Outside the church, I was an attorney at law. In 2015, I was happy to get a diploma of specialization in Economic, Social and Cultural Rights from the College Universitaire Henry Dunant at Geneva in just two months.
I worked in three law firms in Burundi since 2005.....I practiced Human Rights Law in the areas of ju-venile justice with the NGO Terre des Hommes from SWITZERLAND, illegal detention, sexual violence, eradicating torture with the NGO LAWYERS WITHOUT BORDERS, American Bar Asso-ciation in defending cases related to formers child soldiers of Burundians rebels movement, etc. I was proud to defend human rights beyond others areas of Law.
In April 2016, I left my country (Burundi) searching safety because my life was in danger.......Let me inform you that according to the recent report from the UN High Commissioner of Human Rights, 600 Burundians were tortured, 1,000 have been killed (700 killed and 300 missed), 260,000 moved in other countries.
In this context to defend the victims of Human Rights violations made me an enemy of the govern-ment. During May 2015, I moved my family from the place we lived to another one supposed to be safe. In October 2015, I defended our Minister Rev. Fulgence Ndagijimana as one of team of three lawyers.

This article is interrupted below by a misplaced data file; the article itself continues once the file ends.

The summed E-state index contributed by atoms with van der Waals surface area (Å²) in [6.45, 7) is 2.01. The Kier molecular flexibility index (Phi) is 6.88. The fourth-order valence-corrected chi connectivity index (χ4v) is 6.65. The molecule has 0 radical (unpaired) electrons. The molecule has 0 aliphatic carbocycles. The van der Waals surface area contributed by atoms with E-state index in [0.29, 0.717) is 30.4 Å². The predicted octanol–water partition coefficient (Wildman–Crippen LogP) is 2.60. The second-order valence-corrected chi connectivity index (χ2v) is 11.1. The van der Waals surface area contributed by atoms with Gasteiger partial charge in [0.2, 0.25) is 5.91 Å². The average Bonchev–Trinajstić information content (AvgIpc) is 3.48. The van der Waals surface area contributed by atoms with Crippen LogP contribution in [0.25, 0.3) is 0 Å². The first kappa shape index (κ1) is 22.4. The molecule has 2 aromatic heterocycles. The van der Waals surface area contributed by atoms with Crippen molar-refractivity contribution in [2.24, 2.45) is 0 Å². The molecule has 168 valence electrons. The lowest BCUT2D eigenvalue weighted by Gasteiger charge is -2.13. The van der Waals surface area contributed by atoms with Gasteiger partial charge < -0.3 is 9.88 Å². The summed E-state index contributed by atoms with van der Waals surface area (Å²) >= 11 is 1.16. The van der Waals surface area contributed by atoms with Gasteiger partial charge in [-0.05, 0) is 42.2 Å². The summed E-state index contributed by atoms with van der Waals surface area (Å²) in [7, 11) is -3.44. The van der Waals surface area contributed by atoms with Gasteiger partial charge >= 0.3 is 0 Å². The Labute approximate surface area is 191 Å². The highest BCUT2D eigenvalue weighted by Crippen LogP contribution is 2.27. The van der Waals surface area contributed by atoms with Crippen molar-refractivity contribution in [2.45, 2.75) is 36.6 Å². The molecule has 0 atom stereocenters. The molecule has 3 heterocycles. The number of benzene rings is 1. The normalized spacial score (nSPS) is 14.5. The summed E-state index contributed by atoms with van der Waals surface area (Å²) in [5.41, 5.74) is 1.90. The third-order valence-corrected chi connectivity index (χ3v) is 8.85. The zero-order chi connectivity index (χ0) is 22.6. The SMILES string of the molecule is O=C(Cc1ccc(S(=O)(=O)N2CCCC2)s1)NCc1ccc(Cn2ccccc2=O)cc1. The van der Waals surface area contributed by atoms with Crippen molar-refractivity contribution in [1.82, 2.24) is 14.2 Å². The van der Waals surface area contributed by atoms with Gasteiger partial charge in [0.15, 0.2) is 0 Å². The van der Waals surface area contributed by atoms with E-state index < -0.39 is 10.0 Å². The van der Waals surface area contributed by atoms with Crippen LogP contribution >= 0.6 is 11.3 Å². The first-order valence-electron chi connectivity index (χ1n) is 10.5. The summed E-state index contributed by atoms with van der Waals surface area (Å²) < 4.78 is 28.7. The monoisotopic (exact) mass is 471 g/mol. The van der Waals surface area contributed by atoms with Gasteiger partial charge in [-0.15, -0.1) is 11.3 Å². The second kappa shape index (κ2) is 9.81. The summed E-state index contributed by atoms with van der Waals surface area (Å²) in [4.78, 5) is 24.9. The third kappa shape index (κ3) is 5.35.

In December 2015, I was arrested near home with brutality by the police and one of them said to me before they released me: “You Tutsi, we knew you are against the third term of our president Nkurun-ziza . You have to go back in Ethiopia, in Somalia or in Rwanda.” In February 2016, my cook, who is a Hutu, informed me that an unknown Hutu young man asked him my name, the address of my office, where I go to pray on Sunday, and if he knew about my political party.